While several states might want a quick solution to the plight of Syrian refugees, returns are not a realistic option until the conflict comes to an end, writes Chatham House Associate Fellow Jeff Crisp.
SINCE 2011, SOME 5 million Syrians have fled from the armed conflict in their homeland and sought refuge abroad, the largest numbers of them going to Jordan, Lebanon and Turkey. But that massive exodus has now slowed to a trickle, and there are growing signs that some of the refugees may be ready to return to Syria.
In July, the Office of the United Nations High Commissioner for Refugees (UNHCR) reported that up to 450,000 uprooted Syrians had returned to their places of origin in the first six months of the year. While the vast majority of this number had been displaced within Syria, the organization said that it had also monitored the return of more than 30,000 refugees from neighboring countries during the same period. There was, the UNHCRconcluded, “a notable trend of spontaneous returns to and within Syria.”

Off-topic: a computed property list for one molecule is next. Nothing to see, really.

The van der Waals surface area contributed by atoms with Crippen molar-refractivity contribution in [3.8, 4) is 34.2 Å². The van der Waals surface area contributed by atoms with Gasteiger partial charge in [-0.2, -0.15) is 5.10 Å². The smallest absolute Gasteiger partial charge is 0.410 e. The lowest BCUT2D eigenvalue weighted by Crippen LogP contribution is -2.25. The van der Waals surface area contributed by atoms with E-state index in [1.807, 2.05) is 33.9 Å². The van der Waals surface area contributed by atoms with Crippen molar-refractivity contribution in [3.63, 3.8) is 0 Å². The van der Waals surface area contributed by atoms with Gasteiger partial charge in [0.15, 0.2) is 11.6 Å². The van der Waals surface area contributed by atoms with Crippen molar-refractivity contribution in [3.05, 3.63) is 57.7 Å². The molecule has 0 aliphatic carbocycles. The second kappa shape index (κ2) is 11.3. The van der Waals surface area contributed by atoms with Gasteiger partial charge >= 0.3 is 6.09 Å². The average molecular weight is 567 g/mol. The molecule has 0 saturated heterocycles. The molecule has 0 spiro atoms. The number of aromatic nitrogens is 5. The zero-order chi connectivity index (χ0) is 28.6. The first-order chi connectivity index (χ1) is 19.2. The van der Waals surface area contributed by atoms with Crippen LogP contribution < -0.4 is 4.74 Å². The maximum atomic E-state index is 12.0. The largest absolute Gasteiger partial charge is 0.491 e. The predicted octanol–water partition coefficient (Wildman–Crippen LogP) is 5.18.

Other agencies concur with this assessment. According to NGOs working in the region, in June around 200 refugees were repatriating each day from Turkey to Jarabulus in northern Syria, an area liberated from ISIS by Turkish-backed rebels. In the same month, an additional 30,000 refugees crossed the border into Syria to celebrate the end of Ramadan, most of them then returning to Turkey.
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